Thursday, July 7, 2016

The 9% Factor

Ken O’Brien

Congratulations Southbridge! The results are in.

You’ve officially given up on your town.

I can remember when a good friend of mine lost his race for school committee. At the time he got over 1,100 votes – and he lost.

In our most recent town election the winners got 900 votes or less.

Less than 10% of the town’s registered voters bothered to turn out to vote. 

Apathy has triumphed.

12 comments:

  1. It would help if we had a local newspaper.

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  2. well look at that Mr. O' Brien......i completely agree with you. i was disgusted to find out that so many people sat on their thumbs rather than take 5 minutes out of their day and cast a vote. so many of my friends died to give everyone this right and it sickens me that they don't practice that right. you accused me of being a whiner yesterday.....that's your opinion, but atleast i vote (and have never missed a vote since the day i was eligible to do so) to voice my opinion. All those in town who do nothing but complain about every little thing but then sit at home on election day......your complaints are mute.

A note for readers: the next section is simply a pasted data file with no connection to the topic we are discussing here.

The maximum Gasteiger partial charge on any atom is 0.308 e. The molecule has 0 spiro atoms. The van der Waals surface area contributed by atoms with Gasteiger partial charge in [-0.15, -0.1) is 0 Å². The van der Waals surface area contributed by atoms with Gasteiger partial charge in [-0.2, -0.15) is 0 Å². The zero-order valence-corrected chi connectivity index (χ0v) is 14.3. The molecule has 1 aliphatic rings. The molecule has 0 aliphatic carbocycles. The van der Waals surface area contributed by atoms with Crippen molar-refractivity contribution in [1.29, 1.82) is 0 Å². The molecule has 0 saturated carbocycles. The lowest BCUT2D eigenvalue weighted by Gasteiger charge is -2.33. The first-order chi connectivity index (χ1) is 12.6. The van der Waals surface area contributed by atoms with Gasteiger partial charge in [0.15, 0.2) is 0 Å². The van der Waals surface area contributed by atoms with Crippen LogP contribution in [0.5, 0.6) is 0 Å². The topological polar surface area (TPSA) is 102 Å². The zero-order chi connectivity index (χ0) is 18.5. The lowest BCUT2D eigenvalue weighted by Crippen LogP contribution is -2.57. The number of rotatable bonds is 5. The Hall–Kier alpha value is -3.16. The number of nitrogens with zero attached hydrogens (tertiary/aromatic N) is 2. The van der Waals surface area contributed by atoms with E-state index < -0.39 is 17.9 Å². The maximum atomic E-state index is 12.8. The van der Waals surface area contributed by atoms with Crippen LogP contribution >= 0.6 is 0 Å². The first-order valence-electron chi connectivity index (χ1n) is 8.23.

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  3. I remember meeting a young woman in Southbridge who told me she didn't vote because it didn't seem to make a difference. She wanted clean, safe parks for her kids to play in and the town didn't seem interested in providing that. Government didn't work for her. Many people think government exists to perpetuate itself rather than serve the people. This breeds the anger that is fueling Trump's campaign. It used to infuriate me that people didn't vote but I think even if we had 100% turnout things would remain the same. The whole system needs a good cleaning to restore people's faith in it.

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    Replies
    1. Rich:
      The problem is that, once elected, councilors are not held responsible for their actions.

      Allow me to cite a couple of examples.